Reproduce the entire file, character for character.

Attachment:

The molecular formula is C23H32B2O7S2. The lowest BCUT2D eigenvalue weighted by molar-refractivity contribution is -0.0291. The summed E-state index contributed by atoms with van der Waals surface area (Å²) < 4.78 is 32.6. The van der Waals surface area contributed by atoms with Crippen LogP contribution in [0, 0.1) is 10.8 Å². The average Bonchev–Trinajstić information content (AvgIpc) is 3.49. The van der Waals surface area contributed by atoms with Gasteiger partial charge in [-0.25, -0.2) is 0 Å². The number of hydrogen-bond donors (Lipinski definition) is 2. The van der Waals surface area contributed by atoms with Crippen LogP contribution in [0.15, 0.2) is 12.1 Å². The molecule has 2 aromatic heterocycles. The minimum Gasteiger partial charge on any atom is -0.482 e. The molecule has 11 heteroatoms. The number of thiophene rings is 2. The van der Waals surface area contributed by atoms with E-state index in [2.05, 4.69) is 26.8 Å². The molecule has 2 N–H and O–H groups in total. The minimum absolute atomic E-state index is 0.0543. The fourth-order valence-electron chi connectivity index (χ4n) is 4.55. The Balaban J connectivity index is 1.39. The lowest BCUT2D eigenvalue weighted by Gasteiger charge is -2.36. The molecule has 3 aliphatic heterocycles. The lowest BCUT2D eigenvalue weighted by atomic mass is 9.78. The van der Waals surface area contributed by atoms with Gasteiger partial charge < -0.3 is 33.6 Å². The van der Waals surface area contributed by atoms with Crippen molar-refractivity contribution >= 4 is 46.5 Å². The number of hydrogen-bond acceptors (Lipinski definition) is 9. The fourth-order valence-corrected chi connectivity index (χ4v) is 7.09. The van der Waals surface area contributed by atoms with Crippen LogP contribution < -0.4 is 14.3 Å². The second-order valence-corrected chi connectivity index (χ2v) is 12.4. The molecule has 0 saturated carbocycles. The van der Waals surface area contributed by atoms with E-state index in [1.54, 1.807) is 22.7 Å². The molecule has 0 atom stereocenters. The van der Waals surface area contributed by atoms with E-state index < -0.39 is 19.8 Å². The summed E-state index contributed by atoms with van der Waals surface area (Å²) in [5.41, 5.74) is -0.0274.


The molecular formula is C23H32B2O7S2. The lowest BCUT2D eigenvalue weighted by molar-refractivity contribution is -0.0291. The summed E-state index contributed by atoms with van der Waals surface area (Å²) < 4.78 is 32.6. The van der Waals surface area contributed by atoms with Crippen LogP contribution in [0, 0.1) is 10.8 Å². The average Bonchev–Trinajstić information content (AvgIpc) is 3.49. The van der Waals surface area contributed by atoms with Gasteiger partial charge in [-0.25, -0.2) is 0 Å². The number of hydrogen-bond donors (Lipinski definition) is 2. The van der Waals surface area contributed by atoms with Crippen LogP contribution in [0.15, 0.2) is 12.1 Å². The molecule has 2 aromatic heterocycles. The minimum Gasteiger partial charge on any atom is -0.482 e. The molecule has 11 heteroatoms. The number of thiophene rings is 2. The van der Waals surface area contributed by atoms with E-state index in [2.05, 4.69) is 26.8 Å². The molecule has 2 N–H and O–H groups in total. The minimum absolute atomic E-state index is 0.0543. The fourth-order valence-electron chi connectivity index (χ4n) is 4.55. The Balaban J connectivity index is 1.39. The lowest BCUT2D eigenvalue weighted by Gasteiger charge is -2.36. The molecule has 3 aliphatic heterocycles. The lowest BCUT2D eigenvalue weighted by atomic mass is 9.78. The van der Waals surface area contributed by atoms with Gasteiger partial charge < -0.3 is 33.6 Å². The van der Waals surface area contributed by atoms with Crippen molar-refractivity contribution >= 4 is 46.5 Å². The number of hydrogen-bond acceptors (Lipinski definition) is 9. The fourth-order valence-corrected chi connectivity index (χ4v) is 7.09. The van der Waals surface area contributed by atoms with Crippen LogP contribution < -0.4 is 14.3 Å². The second-order valence-corrected chi connectivity index (χ2v) is 12.4. The molecule has 0 saturated carbocycles. The van der Waals surface area contributed by atoms with E-state index in [1.54, 1.807) is 22.7 Å². The molecule has 0 atom stereocenters. The van der Waals surface area contributed by atoms with E-state index < -0.39 is 19.8 Å². The summed E-state index contributed by atoms with van der Waals surface area (Å²) in [5.41, 5.74) is -0.0274.